Chapter 3 treats the construction of the EC and its “capacity as a dynamic retrieval facility” (p. 88). Németh argues cogently for a three-phase process of production. In Phase 1, one person would go through each text to be included in the EC, marking with symbols the portions pertinent to each of the fifty-three agreed-upon topics of categorization. Several people would be working at the same time, though each on a different text. When finished with one author, each excerptor could progress to the next. In Phase 2, bindings were removed and the resultant fascicles distributed to copyists. Each of them would create from the fascicles assigned to them additional fascicles, each of these containing those passages marked for assignment to one of the fifty-three categories and always retaining the sequence of the passages in the original. In Phase 3, scribes would gather all these fascicles, group them by topic, and produce from them the “deluxe manuscripts” of each of the fifty-three volumes of the EC. This complicated process, Németh thinks, lasted from the 940s into the 970s or 980s and entailed a number of challenges, among which were the acquisition of sometimes-rare works, substantial investments of time and money, and the management of loose fascicles through the process of marking, copying, correcting, and topical grouping. It also would have precluded multiple copies of the final result: the fifty-three deluxe volumes housed permanently in the Golden Chamber.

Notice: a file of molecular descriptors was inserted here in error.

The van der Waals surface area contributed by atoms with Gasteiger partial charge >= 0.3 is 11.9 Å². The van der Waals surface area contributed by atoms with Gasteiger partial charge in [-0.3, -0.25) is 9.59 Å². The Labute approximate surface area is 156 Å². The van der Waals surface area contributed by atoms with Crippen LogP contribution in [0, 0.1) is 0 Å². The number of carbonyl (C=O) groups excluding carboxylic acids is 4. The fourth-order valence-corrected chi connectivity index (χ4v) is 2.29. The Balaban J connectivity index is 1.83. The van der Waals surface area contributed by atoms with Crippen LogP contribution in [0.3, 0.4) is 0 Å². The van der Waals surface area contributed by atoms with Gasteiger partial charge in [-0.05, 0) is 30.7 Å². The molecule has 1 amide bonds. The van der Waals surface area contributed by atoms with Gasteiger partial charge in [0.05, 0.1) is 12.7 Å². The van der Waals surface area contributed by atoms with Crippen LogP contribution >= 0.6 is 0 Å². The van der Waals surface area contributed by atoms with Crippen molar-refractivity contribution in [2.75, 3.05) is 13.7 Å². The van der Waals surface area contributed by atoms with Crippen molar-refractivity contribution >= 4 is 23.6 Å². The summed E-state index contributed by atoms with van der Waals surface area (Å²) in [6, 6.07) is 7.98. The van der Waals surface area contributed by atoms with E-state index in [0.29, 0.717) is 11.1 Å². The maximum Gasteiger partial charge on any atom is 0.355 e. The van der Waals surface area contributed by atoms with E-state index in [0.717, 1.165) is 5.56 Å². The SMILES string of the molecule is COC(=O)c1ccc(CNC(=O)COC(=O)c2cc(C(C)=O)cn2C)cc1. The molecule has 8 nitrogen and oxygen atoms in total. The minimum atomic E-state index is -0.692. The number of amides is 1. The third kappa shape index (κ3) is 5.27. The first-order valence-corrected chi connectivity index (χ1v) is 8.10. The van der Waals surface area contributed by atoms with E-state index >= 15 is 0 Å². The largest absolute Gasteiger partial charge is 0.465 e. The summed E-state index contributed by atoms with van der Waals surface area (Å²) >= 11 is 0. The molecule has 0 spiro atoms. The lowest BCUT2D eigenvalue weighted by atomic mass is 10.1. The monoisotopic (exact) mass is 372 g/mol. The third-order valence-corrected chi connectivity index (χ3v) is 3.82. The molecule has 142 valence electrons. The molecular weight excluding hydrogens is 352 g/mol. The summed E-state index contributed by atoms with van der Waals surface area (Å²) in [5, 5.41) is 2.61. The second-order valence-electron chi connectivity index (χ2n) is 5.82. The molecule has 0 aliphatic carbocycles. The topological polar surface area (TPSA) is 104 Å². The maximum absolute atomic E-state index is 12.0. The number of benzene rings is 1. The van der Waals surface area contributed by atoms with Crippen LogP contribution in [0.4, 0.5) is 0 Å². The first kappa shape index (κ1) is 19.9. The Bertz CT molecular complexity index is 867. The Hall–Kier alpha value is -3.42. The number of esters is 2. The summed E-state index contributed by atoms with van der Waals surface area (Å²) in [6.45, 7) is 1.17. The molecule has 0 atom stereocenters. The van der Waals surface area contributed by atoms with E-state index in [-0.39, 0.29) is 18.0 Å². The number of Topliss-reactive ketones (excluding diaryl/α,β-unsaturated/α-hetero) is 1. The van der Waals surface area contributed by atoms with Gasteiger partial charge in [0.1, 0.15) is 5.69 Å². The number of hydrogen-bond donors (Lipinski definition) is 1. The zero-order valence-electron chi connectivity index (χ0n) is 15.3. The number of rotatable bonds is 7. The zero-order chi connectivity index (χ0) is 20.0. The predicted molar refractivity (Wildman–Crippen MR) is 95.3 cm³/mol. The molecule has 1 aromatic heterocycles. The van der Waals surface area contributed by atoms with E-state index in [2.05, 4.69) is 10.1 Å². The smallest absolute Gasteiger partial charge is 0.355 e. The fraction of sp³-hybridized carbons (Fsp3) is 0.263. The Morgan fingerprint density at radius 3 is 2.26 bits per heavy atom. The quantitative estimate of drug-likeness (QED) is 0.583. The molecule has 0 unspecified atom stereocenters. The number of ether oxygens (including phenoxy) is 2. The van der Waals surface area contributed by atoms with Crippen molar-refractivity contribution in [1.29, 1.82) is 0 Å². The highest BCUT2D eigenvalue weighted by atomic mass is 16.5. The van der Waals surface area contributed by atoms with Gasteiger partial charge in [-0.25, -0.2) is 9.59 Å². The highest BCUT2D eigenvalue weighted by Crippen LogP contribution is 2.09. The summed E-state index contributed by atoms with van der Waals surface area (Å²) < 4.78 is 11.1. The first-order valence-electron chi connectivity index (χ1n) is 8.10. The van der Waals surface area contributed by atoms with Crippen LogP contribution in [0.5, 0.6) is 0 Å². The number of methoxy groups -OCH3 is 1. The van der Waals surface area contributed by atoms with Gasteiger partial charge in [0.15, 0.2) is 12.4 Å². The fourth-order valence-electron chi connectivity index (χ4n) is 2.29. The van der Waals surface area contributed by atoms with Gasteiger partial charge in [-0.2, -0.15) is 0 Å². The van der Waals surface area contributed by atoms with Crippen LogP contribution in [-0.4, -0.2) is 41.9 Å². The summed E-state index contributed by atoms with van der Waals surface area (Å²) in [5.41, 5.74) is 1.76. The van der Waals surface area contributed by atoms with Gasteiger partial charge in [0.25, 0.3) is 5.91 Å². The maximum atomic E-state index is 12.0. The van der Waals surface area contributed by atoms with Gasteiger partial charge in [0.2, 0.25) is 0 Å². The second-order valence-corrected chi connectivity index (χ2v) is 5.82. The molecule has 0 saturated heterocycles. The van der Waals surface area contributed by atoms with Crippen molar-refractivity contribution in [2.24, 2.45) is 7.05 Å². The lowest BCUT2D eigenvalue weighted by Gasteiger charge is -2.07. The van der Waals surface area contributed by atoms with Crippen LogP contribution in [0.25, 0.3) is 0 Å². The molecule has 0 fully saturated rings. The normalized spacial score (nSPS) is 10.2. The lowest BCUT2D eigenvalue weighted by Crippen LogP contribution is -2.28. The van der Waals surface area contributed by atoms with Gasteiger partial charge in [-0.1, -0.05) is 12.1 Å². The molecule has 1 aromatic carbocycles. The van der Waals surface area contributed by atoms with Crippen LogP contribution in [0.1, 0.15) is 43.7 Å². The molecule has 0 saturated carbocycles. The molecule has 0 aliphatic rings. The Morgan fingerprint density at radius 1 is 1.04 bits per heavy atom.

Chapter 4 considers several parallel “appropriations” of Constantine VII’s court — De Thematibus, De Administrando Imperio, and De Ceremoniis — and the methods behind their composition. Németh thinks that work on the EC began between “the initial and final dates of these treatises” (p. 124) and that the EC influenced the style of these works, contributed to their content, and prompted a shift of attitude toward how history worked, one which put increased emphasis on individuals, the “personal voices of history” to which chronicles usually paid minimal attention.